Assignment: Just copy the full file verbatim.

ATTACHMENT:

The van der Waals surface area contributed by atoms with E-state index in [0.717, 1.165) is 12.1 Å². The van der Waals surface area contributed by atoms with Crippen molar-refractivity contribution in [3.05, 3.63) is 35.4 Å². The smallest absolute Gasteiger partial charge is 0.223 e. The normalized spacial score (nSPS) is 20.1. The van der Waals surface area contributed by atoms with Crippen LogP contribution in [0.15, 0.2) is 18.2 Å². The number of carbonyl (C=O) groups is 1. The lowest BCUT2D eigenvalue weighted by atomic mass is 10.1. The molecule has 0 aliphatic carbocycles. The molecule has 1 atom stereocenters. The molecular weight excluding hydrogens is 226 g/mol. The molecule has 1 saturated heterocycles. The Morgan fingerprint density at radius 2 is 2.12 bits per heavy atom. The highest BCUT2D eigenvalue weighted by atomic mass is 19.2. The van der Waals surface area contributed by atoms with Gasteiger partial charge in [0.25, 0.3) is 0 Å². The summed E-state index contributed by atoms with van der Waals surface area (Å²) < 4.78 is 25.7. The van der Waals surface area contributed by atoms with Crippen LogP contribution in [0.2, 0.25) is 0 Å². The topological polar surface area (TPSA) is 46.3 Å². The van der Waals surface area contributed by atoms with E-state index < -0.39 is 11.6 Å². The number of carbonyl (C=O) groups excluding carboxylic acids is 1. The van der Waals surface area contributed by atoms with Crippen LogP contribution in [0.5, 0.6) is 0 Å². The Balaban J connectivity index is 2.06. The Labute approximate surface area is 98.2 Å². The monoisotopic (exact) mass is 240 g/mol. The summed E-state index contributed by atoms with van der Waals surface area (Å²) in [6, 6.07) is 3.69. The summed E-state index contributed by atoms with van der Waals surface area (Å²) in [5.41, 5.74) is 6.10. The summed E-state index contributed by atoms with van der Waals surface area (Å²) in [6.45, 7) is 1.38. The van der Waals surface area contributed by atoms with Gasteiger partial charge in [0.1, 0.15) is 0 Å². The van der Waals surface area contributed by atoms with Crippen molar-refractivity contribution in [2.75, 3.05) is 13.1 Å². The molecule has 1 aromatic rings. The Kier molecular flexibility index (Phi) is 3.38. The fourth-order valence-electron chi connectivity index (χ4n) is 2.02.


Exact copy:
The van der Waals surface area contributed by atoms with E-state index in [0.717, 1.165) is 12.1 Å². The van der Waals surface area contributed by atoms with Crippen molar-refractivity contribution in [3.05, 3.63) is 35.4 Å². The smallest absolute Gasteiger partial charge is 0.223 e. The normalized spacial score (nSPS) is 20.1. The van der Waals surface area contributed by atoms with Crippen LogP contribution in [0.15, 0.2) is 18.2 Å². The number of carbonyl (C=O) groups is 1. The lowest BCUT2D eigenvalue weighted by atomic mass is 10.1. The molecule has 0 aliphatic carbocycles. The molecule has 1 atom stereocenters. The molecular weight excluding hydrogens is 226 g/mol. The molecule has 1 saturated heterocycles. The Morgan fingerprint density at radius 2 is 2.12 bits per heavy atom. The highest BCUT2D eigenvalue weighted by atomic mass is 19.2. The van der Waals surface area contributed by atoms with Gasteiger partial charge in [0.25, 0.3) is 0 Å². The summed E-state index contributed by atoms with van der Waals surface area (Å²) < 4.78 is 25.7. The van der Waals surface area contributed by atoms with Crippen LogP contribution in [0.2, 0.25) is 0 Å². The topological polar surface area (TPSA) is 46.3 Å². The van der Waals surface area contributed by atoms with E-state index < -0.39 is 11.6 Å². The number of carbonyl (C=O) groups excluding carboxylic acids is 1. The van der Waals surface area contributed by atoms with Crippen LogP contribution in [0.5, 0.6) is 0 Å². The Balaban J connectivity index is 2.06. The Labute approximate surface area is 98.2 Å². The monoisotopic (exact) mass is 240 g/mol. The summed E-state index contributed by atoms with van der Waals surface area (Å²) in [6, 6.07) is 3.69. The summed E-state index contributed by atoms with van der Waals surface area (Å²) in [5.41, 5.74) is 6.10. The summed E-state index contributed by atoms with van der Waals surface area (Å²) in [6.45, 7) is 1.38. The van der Waals surface area contributed by atoms with Gasteiger partial charge in [0.1, 0.15) is 0 Å². The van der Waals surface area contributed by atoms with Crippen molar-refractivity contribution in [2.75, 3.05) is 13.1 Å². The molecule has 1 aromatic rings. The Kier molecular flexibility index (Phi) is 3.38. The fourth-order valence-electron chi connectivity index (χ4n) is 2.02.